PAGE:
There are several types of insulation available.
Fiberglass or mineral wool insulation is commonly available as batts. They are used in wall cavities for ease of installation, and because they are not subject to settling. Each type has about the same insulating value at just over R3 per inch. In other words, A 2 x 4 wall can be insulated to about R12 using this method. A 2 x 6 wall will be about R20. Batts are also often used in ceilings as well, but in my opinion loose fill insulation is the more effective for this application, with less likelihood of gaps. If it is still available in your area, do not use the type that has a kraft paper facing. It only serves to reduce fire resistance and hide gaps that may occur.
Loose fill insulation is either of fiberglass, rock wool or cellulose. Vermiculite was once widely used, but is not popular today, because of possible asbestos contamination. Loose fill insulation is easily installed in open attics by blowing it in. Insulation suppliers will usually supply the equipment for this at a low rental fee, or possibly even for free. Contractors specializing in this type of insulation, and with truck mounted blowers can be hired, if you do not want to get itchy. Truss members can add difficulty, but are not a serious complication. Application may not be possible in some types of roof. Fiberglass has an an R value of about 2.2 per inch, while rock wool and cellulose are at about 3.1. Cellulose may have the advantage of providing some air barrier qualities. Cellulose insulation is a environmentally friendly product in that it is usually made from recycled newspaper that has been treated with a fire retardant and rodent and insect repellents.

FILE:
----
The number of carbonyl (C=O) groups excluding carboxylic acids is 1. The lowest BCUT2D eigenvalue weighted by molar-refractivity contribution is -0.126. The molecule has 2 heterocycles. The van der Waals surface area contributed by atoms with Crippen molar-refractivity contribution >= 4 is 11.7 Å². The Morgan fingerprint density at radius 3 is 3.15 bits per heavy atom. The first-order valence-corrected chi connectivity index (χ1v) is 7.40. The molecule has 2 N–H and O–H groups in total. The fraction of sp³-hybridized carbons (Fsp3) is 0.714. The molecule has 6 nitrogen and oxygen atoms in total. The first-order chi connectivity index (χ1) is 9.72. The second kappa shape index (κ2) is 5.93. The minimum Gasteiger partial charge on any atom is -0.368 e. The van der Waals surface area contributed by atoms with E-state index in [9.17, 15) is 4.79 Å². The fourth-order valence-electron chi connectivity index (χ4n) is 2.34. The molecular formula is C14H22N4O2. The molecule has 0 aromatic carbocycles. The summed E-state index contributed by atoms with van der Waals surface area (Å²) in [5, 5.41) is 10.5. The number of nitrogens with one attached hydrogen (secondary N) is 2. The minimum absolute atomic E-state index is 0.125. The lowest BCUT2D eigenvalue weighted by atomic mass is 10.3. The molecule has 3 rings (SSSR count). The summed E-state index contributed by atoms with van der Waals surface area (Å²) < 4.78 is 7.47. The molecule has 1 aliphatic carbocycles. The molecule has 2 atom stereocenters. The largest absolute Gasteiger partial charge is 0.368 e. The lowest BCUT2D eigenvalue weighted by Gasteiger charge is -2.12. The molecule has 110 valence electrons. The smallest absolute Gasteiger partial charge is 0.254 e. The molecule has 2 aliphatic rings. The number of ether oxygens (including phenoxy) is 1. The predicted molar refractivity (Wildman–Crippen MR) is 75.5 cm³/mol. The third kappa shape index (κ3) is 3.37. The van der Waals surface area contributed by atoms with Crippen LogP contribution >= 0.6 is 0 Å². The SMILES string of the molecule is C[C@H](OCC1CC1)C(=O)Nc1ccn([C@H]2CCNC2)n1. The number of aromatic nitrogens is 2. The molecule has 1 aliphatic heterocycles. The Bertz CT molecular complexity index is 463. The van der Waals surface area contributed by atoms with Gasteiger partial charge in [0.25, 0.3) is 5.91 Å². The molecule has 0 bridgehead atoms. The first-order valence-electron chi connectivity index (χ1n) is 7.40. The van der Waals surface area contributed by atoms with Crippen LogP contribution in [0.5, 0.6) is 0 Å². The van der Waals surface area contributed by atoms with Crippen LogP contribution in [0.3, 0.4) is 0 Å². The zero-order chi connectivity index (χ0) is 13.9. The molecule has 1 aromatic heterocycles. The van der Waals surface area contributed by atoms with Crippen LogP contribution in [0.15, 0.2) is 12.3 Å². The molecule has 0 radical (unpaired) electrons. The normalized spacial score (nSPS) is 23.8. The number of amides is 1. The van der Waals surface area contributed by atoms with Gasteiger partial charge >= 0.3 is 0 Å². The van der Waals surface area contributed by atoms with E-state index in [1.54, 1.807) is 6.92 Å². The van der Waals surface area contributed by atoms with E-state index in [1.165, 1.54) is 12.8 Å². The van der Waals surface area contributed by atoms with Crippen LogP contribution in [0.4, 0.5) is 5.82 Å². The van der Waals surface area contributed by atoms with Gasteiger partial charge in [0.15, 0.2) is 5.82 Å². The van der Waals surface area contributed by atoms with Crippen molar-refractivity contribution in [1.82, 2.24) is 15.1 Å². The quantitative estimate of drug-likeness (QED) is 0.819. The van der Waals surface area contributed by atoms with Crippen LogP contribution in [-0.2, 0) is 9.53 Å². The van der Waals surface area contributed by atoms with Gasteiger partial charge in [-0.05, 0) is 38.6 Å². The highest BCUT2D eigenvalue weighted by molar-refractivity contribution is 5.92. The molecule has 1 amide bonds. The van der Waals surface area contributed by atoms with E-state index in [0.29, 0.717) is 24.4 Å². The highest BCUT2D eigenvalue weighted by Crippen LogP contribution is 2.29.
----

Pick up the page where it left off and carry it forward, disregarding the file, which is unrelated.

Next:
Foamed in place, or spray applied insulation comes in three types, wet spray cellulose, open cell polyurethane, and closed cell polyurethane. R values per inch are respectively 3 to 3.7, 3.6 and 5.5 to 6. The polyurethanes can act as air barriers, and the closed cell type is also a moisture retarder. These are not a do it yourself application, and can be more costly. Polyurethane foam insulation is excellent for providing extra insulation in narrow cavities. They are effective for difficult to insulate areas such rim joists. Available in aerosol cans and formulated for specific uses, foam insulation is excellent for sealing around windows, doors, and other wall perforations.
The more common type of rigid board insulation is polystyrene (often called Styrofoam which is actually a brand name). Other less common types are rigid fiberglass, or rigid mineral fiber insulation. Polyisocyanurate (WHEW, say you can pronounce that and be honest) is a foil faced board. Expanded polystyrene has an R rating of 3.6 to 4.4 per inch while the higher density extruded type is 4.5 to 5. The polyiso sheet is R10.8 for a 1.5 inch thick sheet or R7.2 for 1 inch.